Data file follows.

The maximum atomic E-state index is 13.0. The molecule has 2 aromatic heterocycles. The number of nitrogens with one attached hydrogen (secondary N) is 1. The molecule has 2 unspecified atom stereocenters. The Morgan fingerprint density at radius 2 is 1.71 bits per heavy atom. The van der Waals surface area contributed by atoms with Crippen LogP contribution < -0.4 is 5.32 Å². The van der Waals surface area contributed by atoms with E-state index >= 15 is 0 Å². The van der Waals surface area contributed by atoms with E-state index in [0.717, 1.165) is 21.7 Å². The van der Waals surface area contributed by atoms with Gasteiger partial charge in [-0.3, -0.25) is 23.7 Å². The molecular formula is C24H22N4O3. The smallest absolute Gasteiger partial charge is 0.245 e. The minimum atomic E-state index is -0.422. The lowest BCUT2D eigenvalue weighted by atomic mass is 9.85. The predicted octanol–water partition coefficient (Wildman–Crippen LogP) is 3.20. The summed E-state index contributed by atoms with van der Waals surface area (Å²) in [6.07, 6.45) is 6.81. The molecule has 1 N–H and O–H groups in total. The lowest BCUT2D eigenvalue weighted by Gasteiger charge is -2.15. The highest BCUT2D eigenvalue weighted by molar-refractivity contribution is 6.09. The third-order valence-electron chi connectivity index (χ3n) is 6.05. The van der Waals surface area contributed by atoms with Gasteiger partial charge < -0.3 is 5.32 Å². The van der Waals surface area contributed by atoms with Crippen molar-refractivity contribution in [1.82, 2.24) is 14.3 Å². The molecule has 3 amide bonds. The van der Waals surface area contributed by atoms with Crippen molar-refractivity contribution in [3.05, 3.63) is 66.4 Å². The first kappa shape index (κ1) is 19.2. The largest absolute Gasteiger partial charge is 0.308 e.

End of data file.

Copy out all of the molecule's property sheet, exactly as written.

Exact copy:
The maximum atomic E-state index is 13.0. The molecule has 2 aromatic heterocycles. The number of nitrogens with one attached hydrogen (secondary N) is 1. The molecule has 2 unspecified atom stereocenters. The Morgan fingerprint density at radius 2 is 1.71 bits per heavy atom. The van der Waals surface area contributed by atoms with Crippen LogP contribution < -0.4 is 5.32 Å². The van der Waals surface area contributed by atoms with E-state index >= 15 is 0 Å². The van der Waals surface area contributed by atoms with E-state index in [0.717, 1.165) is 21.7 Å². The van der Waals surface area contributed by atoms with Gasteiger partial charge in [-0.3, -0.25) is 23.7 Å². The molecular formula is C24H22N4O3. The smallest absolute Gasteiger partial charge is 0.245 e. The minimum atomic E-state index is -0.422. The lowest BCUT2D eigenvalue weighted by atomic mass is 9.85. The predicted octanol–water partition coefficient (Wildman–Crippen LogP) is 3.20. The summed E-state index contributed by atoms with van der Waals surface area (Å²) in [6.07, 6.45) is 6.81. The molecule has 1 N–H and O–H groups in total. The lowest BCUT2D eigenvalue weighted by Gasteiger charge is -2.15. The highest BCUT2D eigenvalue weighted by molar-refractivity contribution is 6.09. The third-order valence-electron chi connectivity index (χ3n) is 6.05. The van der Waals surface area contributed by atoms with Gasteiger partial charge < -0.3 is 5.32 Å². The van der Waals surface area contributed by atoms with Crippen molar-refractivity contribution in [1.82, 2.24) is 14.3 Å². The molecule has 3 amide bonds. The van der Waals surface area contributed by atoms with Crippen molar-refractivity contribution in [3.05, 3.63) is 66.4 Å². The first kappa shape index (κ1) is 19.2. The largest absolute Gasteiger partial charge is 0.308 e.